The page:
• A 9-month pregnant Christian woman humiliated in front of her husband and threatened with murder. She died of the trauma.
• A wife witnessed her husband beaten and dragged by a car on the streets with his head tied to a rope and then decapitated.
• Young men beaten, mutilated, and their guts taken out and spread all over the place; and parents not allowed to recover the mutilated bodies and to properly bury their dead
• Chants and slogans for the destruction of the Amharas continued through extremist media outlets
• Properties belonging to Amharas and their sympathizers were burned and destroyed.
And, many more stories remained unrecorded because the government shut off the Internet and did not allow journalists or any civilian to move to these areas for a month. Paradoxically, the state owned-media and government officials have yet to openly expose or admit the extent of the massacre and destruction. As the world watched these horrific tragedies with incredulity, Abiy Ahmed chose to be silent and did not make any statement or blame the perpetrators; but was quick to send his condolences to the families who lost loved ones in the recent explosion in Lebanon.
Journalists and other observers, who have been to the places, believe that this was all preplanned, since in most of these places the murderers asked their victims for ID cards to make sure whom they were killing. The hatred expressed in the social and other media outlets by Oromo extremists was reminiscent of Radio Télévision Libre des Mille Collines that orchestrated the Rwandan genocide.
There is nothing more harrowing than this story that the world should have been talking about in the month of July 2020. Ethiopia was once again forgotten. The evidence is compelling and the testimonies streaming in the social media and other outlets are gut wrenching. The international community should not be selective in its condemnation of genocide and crimes against humanity. How many more people have to be massacred, tortured, displaced, and brutalized to condemn these acts in Ethiopia as genocide? Kofi Anan, the late United Nations Secretary General, stated in his Nobel Lecture in 2001: “A genocide begins with the killing of one man – not for what he has done, but because of who he is. A campaign of ‘ethnic cleansing’ begins with one neighbor turning on another”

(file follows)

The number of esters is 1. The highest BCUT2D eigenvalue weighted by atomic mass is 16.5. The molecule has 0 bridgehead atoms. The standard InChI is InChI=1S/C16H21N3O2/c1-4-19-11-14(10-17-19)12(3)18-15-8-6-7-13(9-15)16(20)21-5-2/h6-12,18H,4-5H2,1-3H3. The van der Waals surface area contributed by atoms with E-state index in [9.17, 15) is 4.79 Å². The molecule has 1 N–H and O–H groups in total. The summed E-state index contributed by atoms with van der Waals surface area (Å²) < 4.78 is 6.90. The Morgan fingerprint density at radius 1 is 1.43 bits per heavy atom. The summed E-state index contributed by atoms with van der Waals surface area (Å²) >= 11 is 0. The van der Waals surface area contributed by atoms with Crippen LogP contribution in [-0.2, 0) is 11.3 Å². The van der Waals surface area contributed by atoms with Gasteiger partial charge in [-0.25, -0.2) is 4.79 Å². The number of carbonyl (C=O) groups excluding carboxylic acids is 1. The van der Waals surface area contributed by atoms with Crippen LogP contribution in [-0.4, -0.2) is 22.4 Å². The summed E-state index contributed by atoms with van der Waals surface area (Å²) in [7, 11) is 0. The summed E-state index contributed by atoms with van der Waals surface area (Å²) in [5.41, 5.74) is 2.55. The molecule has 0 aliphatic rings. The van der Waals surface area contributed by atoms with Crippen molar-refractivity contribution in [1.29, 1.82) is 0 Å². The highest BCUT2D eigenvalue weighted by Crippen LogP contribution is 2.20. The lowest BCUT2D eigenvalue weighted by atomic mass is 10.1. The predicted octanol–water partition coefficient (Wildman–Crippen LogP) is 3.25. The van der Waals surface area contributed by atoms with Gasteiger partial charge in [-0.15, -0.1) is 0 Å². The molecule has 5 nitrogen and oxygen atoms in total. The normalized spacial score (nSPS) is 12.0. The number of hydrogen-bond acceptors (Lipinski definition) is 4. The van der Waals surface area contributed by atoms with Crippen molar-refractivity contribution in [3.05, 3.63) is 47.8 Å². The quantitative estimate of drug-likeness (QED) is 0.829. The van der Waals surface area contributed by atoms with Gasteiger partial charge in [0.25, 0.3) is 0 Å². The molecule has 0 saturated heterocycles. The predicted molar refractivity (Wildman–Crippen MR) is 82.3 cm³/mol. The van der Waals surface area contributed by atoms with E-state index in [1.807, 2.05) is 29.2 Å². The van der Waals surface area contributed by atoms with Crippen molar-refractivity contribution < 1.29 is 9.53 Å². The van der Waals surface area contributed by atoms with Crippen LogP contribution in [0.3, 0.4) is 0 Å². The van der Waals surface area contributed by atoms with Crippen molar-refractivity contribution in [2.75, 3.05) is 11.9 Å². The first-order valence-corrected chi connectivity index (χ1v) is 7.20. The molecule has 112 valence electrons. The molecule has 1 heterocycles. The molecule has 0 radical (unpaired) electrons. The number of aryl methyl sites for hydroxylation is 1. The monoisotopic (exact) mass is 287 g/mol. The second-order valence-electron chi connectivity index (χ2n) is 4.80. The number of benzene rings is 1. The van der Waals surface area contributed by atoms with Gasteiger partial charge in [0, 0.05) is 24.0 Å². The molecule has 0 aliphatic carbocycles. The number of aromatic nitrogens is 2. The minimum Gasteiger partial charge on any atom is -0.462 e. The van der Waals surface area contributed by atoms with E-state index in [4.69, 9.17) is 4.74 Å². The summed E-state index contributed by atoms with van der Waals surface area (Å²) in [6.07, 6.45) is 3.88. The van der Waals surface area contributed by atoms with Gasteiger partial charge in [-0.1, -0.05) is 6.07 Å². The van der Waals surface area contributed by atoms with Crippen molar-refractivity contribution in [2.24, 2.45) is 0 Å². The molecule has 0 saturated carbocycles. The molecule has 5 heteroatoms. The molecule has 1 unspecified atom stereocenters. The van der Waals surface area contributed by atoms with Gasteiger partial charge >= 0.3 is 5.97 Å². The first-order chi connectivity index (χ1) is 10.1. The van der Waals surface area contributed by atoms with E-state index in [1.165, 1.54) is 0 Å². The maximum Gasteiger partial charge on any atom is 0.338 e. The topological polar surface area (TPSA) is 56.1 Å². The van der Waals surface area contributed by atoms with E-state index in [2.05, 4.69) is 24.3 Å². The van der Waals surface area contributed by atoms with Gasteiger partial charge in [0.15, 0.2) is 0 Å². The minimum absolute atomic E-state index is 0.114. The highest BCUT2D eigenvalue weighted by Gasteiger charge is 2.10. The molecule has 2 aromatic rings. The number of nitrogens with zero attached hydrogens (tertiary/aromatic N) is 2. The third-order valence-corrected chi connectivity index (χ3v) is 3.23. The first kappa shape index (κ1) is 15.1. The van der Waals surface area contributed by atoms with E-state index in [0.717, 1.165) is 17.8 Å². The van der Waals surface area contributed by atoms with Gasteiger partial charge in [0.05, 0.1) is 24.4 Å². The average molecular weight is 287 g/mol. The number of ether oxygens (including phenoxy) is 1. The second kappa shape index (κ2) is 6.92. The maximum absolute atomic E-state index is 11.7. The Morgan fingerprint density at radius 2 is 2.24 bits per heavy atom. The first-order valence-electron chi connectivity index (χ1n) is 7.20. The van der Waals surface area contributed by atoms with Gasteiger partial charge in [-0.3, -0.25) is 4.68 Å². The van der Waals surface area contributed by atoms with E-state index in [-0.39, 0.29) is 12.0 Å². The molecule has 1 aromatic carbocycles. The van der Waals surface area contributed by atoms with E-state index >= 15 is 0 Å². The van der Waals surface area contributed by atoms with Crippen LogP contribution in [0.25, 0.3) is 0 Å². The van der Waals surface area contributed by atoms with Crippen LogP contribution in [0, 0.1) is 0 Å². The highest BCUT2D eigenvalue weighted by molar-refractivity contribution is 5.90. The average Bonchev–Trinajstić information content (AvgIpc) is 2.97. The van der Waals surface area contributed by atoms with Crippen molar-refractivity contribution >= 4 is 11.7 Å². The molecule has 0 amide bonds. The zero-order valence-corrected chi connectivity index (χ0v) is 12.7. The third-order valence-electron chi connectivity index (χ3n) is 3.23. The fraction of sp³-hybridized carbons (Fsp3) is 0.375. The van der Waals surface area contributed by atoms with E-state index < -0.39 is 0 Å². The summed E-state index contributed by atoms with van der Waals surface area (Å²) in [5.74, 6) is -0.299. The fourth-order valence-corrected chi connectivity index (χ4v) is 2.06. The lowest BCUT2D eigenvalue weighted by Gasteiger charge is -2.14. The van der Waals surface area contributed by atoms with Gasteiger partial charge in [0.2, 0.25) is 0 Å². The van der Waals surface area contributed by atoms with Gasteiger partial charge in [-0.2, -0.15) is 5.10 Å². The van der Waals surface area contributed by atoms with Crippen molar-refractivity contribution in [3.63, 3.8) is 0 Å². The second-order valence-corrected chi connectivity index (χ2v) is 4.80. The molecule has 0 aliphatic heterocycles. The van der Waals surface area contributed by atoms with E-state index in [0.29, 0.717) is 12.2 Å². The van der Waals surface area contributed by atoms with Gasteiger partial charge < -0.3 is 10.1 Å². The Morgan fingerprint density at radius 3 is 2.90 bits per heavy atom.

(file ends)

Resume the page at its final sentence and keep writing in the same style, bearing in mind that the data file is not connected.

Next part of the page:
In 1994, at least 800,000 Rwandans were slaughtered in a 100-day genocide, when Hutu soldiers and militias slaughtered members of the Tutsi ethnic group. As Annan later acknowledged, if the UN, various governments and the media had paid more attention to what was unfolding in Rwanda, the massacres might have been averted, and declared: “The international community is guilty of sins of omission.”
If the international community has learned any lessons from its past sins, it must take stock of the gravity of recent acts perpetrated against Christians and Amharas in Ethiopia, and must do everything possible to hold those responsible to account and to prevent further escalation.
“Accountability matters – not only because it provides justice for victims and punishment for perpetrators. It matters because ending impunity is central to ending genocide,” the UN High Commissioner for Human Rights Michelle Bachelet said. “Prevention and punishment – the explicitly stated twin aims of the genocide convention – can never be seen in isolation from each other. Punishment is key to prevention. Impunity is an enabler of genocide: accountability is its nemesis.”
Executive Committee, SAGE
August 7, 2020